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The Remains of the Day Book Review Summary

Detailed plot synopsis reviews of The Remains of the Day

Stevens is a lifelong butler, devoted to his trade and the man he serves, who begins to doubt the value of his work after 34 years. Stevens is a gifted butler who has served two generations of aristocrats in a large manor house in England. While journeying to meet the house's former housekeeper, he reminisces on his work, weighing the value of his contribution to humanity and to his masters. He suspects that the woman he is visiting, Mrs. Kenton, is considering a return to the house due to a failing marriage. As he travels, he recalls the lavish dinner parties he served during the time of the manor's original owner, Lord Darlington. Stevens' devotion to his service blinded himself to his master having been a Nazi sympathizer during the second World War. Though he never admits as much, it becomes clear that Stevens' interest in Mrs. Kenton is romantic. He recalls stories when they worked together in the estate. They would often disagree on protocol and unimportant matters in a way that revealed mutual affection. When Kenton and Stevens finally meet she admits to him that her life would have been better had she married him instead of the man she is now divorcing. Kenton becomes agitated and is unable to admit his own feelings for her. He leaves the house and returns to the estate, more devoted than ever in the Herculean effort of becoming the perfect butler. He focuses his attention on improving his skill at "banter", the kind of jocular small talk his new American master employs that is so foreign to his stoic and professional nature. Any explicit regret over his missed opportunity with Mrs. Kenton are never uttered.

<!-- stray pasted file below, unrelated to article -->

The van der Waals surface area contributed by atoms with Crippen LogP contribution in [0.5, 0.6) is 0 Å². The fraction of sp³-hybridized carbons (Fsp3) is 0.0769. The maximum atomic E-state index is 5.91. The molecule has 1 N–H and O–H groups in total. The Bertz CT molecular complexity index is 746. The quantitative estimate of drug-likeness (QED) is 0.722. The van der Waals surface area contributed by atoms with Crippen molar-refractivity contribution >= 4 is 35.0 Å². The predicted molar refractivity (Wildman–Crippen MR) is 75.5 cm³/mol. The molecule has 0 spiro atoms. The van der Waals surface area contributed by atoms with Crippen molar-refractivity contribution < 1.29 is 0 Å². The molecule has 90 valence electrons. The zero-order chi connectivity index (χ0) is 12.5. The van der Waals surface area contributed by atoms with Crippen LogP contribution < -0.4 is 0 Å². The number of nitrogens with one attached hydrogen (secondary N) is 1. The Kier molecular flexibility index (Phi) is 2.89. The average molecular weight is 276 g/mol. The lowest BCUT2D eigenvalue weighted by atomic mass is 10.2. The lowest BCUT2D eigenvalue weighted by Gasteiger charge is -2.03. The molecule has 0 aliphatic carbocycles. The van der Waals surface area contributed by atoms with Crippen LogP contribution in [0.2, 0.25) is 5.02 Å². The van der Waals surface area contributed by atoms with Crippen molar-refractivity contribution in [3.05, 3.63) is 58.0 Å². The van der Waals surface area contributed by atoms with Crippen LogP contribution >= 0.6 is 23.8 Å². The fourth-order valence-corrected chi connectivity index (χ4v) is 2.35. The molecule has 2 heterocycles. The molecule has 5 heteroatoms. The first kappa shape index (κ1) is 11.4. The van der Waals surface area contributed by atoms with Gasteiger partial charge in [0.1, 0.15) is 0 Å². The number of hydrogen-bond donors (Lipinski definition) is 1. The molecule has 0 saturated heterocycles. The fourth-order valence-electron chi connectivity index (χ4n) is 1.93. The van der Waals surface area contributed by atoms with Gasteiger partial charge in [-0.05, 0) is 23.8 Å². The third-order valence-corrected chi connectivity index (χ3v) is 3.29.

Best part of story, including ending: Stevens' perspective on his job is nearly that of a monk or a mystic. He takes it to such a level of perfection that it is often sublime.

Best scene in story: The tension between Mrs. Kenton and Stevens is so intense that it is riveting and uncomfortable to read.

Opinion about the main character: Stevens' self-denial is so complete that it is sad to think of what his life could have been.

The review of this Book prepared by Andrew Black a Level 5 American Goldfinch scholar





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Chapter Analysis of The Remains of the Day

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Plot & Themes

Tone of book?    -   very sensitive (sigh) Time/era of story    -   1930's-1950's Life of a profession:    -   butler/janitor Is this an adult or child's book?    -   Adult or Young Adult Book Job/Profession/Status story    -   Yes

Main Character

Gender    -   Male Profession/status:    -   servant Age:    -   60's-90's Ethnicity/Nationality    -   British

Setting

Europe    -   Yes European country:    -   England/UK

Writing Style

Amount of dialog    -   significantly more descript than dialog

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Kazuo Ishiguro Books Note: the views expressed here are only those of the reviewer(s).
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